The Roaches
HomeHikingA Quick Guide to The Roaches
EnglandPeak District

A Quick Guide to The Roaches

Affiliate Disclosure: We are reader-supported. We may earn a small commission from affiliate links at no extra cost to you. All of our reviews are independently conducted.

Growing up in Staffordshire, The Roaches was always one of my favourite places to explore. This rocky outcrop at the southern end of the Peak District was quite possibly the first ‘proper’ hike that I ever did and I’ve been back there many times over the years. In this post, we’re going to tell you everything you need to know about visiting The Roaches, from where to park, which walks are the best, where to go climbing and bouldering, and where you might spot some Australian wildlife in the Peak District.

The Roaches Walk

The Roaches is a popular place for walkers and there are several routes that can be taken. My favourite is the walk that loops from the Roaches over to Lud’s Church and back. The walk covers a distance of around 5.5 miles and offers breathtaking views of the surrounding landscape, including the Roaches themselves. Along the way, walkers will pass through heather-covered moorland, ancient woodland, and rocky outcrops.

Lud’s Church

Despite its name, it is not a church but a deep, moss-covered chasm that is thought to have been created by a massive landslide millions of years ago. The chasm is over 100 meters long and up to 18 meters deep in places, with towering rock walls covered in ferns and other vegetation. Lud’s Church has been associated with various historical and legendary figures over the years, including Robin Hood, who is said to have used it as a hideout.

Even on a bright summer day, Lud’s Church has a strange atmosphere, thanks to the overhanging trees that permanently shadow the chasm. A couple of years back, I went on a night hike over The Roaches and I can tell you first-hand that Lud’s Church is a very spooky place to be in the early hours of the morning.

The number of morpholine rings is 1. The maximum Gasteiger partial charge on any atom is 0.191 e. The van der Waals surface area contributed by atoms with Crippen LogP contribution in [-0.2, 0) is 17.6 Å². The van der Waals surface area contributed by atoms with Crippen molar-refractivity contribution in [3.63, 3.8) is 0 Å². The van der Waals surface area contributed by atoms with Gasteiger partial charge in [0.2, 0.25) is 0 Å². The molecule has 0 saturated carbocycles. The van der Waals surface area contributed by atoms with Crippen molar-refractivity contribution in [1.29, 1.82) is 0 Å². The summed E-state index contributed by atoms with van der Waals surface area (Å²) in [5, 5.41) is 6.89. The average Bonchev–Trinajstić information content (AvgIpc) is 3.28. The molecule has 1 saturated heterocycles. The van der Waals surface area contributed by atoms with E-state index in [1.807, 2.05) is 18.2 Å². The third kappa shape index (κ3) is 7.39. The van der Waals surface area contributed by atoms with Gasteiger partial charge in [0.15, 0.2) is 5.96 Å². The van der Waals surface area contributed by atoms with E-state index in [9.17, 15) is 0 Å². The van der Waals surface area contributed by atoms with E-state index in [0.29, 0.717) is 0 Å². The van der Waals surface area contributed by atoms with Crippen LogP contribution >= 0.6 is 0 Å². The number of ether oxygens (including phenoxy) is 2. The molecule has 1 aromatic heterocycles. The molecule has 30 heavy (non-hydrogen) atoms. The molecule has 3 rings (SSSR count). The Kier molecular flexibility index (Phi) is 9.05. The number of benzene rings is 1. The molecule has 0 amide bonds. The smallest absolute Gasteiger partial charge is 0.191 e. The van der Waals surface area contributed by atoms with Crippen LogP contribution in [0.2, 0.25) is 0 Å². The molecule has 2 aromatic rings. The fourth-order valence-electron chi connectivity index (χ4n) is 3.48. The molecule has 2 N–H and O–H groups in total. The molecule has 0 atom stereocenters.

A Quick Guide to The Roaches

Watch Out For the Wallabies

There are some interesting stories about the Roaches that locals love to tell anyone visiting for the first time. Back in the 1930s, five Australian Wallabies were released onto the moorland near the Roaches. Here they created a colony and there have been rare sightings even in recent years. Of all the things you might expect to see on a peaceful walk in the Peak District, a wallaby wouldn’t be one of them.

The Myths of Doxey Pool

And it’s not just Wallabies. Doxey Pool, located up on the moorland plateau of the Roaches, is a body of water surrounded by a number of myths and legends. One of the most popular stories is that the pool is bottomless, with some locals even claiming that it leads to the underworld. Others say that the pool is cursed and that the ghost of a drowned woman will haunt anyone who swims in it. There are also tales of a headless horseman who is said to appear near the pool on moonlit nights. Despite these myths, the truth is that the pool is relatively shallow, with a depth of around 3 metres, so don’t be too put off if you do fancy a wild swim.

Bouldering at The Roaches

Bouldering is very popular at the Roaches and draws climbers from all over the country. The Roaches offer a variety of bouldering routes, from easy warm-up climbs to more difficult and technical problems that will test even the most experienced boulderers. The gritstone formations, with their unique texture, provide excellent friction for climbing shoes and offer a variety of holds for climbers to grip onto. The bouldering areas are scattered throughout the Roaches, with some located near the car parks and others requiring a bit of a hike to reach.